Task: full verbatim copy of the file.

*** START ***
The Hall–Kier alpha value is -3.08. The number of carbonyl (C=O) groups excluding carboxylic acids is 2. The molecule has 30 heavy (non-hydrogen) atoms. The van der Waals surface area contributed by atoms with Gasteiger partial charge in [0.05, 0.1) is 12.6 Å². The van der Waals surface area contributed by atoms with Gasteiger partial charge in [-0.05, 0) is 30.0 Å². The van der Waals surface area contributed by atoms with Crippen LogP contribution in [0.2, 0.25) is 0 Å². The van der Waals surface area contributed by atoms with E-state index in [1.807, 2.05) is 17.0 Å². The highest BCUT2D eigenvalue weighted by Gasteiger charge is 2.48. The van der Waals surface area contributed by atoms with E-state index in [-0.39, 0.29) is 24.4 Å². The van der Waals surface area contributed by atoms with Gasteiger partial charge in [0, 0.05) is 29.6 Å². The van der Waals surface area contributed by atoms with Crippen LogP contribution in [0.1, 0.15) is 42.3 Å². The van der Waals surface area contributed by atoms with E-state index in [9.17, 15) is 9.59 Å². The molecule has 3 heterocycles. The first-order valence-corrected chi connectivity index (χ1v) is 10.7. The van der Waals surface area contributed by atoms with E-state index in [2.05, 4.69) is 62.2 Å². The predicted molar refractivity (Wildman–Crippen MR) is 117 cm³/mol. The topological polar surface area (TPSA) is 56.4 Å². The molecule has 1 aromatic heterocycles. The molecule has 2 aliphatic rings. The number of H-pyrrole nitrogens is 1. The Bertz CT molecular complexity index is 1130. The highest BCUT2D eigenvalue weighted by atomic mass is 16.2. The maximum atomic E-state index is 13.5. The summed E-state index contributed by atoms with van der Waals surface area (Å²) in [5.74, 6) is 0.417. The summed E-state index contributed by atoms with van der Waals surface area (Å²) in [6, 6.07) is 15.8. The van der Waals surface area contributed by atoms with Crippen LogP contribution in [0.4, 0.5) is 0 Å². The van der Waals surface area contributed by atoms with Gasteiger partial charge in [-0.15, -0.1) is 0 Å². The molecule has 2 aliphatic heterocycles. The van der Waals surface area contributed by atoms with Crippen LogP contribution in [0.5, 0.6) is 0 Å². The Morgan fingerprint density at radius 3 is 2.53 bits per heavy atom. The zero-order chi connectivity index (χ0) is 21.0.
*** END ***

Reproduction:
The Hall–Kier alpha value is -3.08. The number of carbonyl (C=O) groups excluding carboxylic acids is 2. The molecule has 30 heavy (non-hydrogen) atoms. The van der Waals surface area contributed by atoms with Gasteiger partial charge in [0.05, 0.1) is 12.6 Å². The van der Waals surface area contributed by atoms with Gasteiger partial charge in [-0.05, 0) is 30.0 Å². The van der Waals surface area contributed by atoms with Crippen LogP contribution in [0.2, 0.25) is 0 Å². The van der Waals surface area contributed by atoms with E-state index in [1.807, 2.05) is 17.0 Å². The highest BCUT2D eigenvalue weighted by Gasteiger charge is 2.48. The van der Waals surface area contributed by atoms with E-state index in [-0.39, 0.29) is 24.4 Å². The van der Waals surface area contributed by atoms with Gasteiger partial charge in [0, 0.05) is 29.6 Å². The van der Waals surface area contributed by atoms with Crippen LogP contribution in [0.1, 0.15) is 42.3 Å². The van der Waals surface area contributed by atoms with E-state index in [9.17, 15) is 9.59 Å². The molecule has 3 heterocycles. The first-order valence-corrected chi connectivity index (χ1v) is 10.7. The van der Waals surface area contributed by atoms with E-state index in [2.05, 4.69) is 62.2 Å². The predicted molar refractivity (Wildman–Crippen MR) is 117 cm³/mol. The topological polar surface area (TPSA) is 56.4 Å². The molecule has 1 aromatic heterocycles. The molecule has 2 aliphatic rings. The number of H-pyrrole nitrogens is 1. The Bertz CT molecular complexity index is 1130. The highest BCUT2D eigenvalue weighted by atomic mass is 16.2. The maximum atomic E-state index is 13.5. The summed E-state index contributed by atoms with van der Waals surface area (Å²) in [5.74, 6) is 0.417. The summed E-state index contributed by atoms with van der Waals surface area (Å²) in [6, 6.07) is 15.8. The van der Waals surface area contributed by atoms with Crippen LogP contribution in [0.4, 0.5) is 0 Å². The van der Waals surface area contributed by atoms with Gasteiger partial charge in [-0.15, -0.1) is 0 Å². The molecule has 2 aliphatic heterocycles. The van der Waals surface area contributed by atoms with Crippen LogP contribution in [0.5, 0.6) is 0 Å². The Morgan fingerprint density at radius 3 is 2.53 bits per heavy atom. The zero-order chi connectivity index (χ0) is 21.0.